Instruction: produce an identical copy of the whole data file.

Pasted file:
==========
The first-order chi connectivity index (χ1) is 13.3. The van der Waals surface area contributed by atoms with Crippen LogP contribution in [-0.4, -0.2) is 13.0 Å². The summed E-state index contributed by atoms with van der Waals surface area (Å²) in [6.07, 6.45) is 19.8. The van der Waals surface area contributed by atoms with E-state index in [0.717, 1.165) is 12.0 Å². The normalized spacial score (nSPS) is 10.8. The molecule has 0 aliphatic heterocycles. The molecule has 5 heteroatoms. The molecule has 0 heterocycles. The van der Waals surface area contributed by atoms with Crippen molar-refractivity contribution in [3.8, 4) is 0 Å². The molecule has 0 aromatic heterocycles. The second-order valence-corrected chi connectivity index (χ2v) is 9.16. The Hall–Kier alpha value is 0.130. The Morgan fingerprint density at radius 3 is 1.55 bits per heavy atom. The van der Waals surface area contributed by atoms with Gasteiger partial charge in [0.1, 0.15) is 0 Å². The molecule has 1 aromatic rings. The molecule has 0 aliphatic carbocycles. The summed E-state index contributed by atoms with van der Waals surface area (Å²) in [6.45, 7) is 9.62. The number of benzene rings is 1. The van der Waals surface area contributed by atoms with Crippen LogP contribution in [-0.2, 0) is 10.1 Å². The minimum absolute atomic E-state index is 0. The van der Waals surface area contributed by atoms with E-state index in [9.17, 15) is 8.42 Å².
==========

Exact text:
The first-order chi connectivity index (χ1) is 13.3. The van der Waals surface area contributed by atoms with Crippen LogP contribution in [-0.4, -0.2) is 13.0 Å². The summed E-state index contributed by atoms with van der Waals surface area (Å²) in [6.07, 6.45) is 19.8. The van der Waals surface area contributed by atoms with E-state index in [0.717, 1.165) is 12.0 Å². The normalized spacial score (nSPS) is 10.8. The molecule has 0 aliphatic heterocycles. The molecule has 5 heteroatoms. The molecule has 0 heterocycles. The van der Waals surface area contributed by atoms with Crippen molar-refractivity contribution in [3.8, 4) is 0 Å². The molecule has 0 aromatic heterocycles. The second-order valence-corrected chi connectivity index (χ2v) is 9.16. The Hall–Kier alpha value is 0.130. The Morgan fingerprint density at radius 3 is 1.55 bits per heavy atom. The van der Waals surface area contributed by atoms with Gasteiger partial charge in [0.1, 0.15) is 0 Å². The molecule has 1 aromatic rings. The molecule has 0 aliphatic carbocycles. The summed E-state index contributed by atoms with van der Waals surface area (Å²) in [6.45, 7) is 9.62. The number of benzene rings is 1. The van der Waals surface area contributed by atoms with Crippen LogP contribution in [-0.2, 0) is 10.1 Å². The minimum absolute atomic E-state index is 0. The van der Waals surface area contributed by atoms with E-state index in [9.17, 15) is 8.42 Å².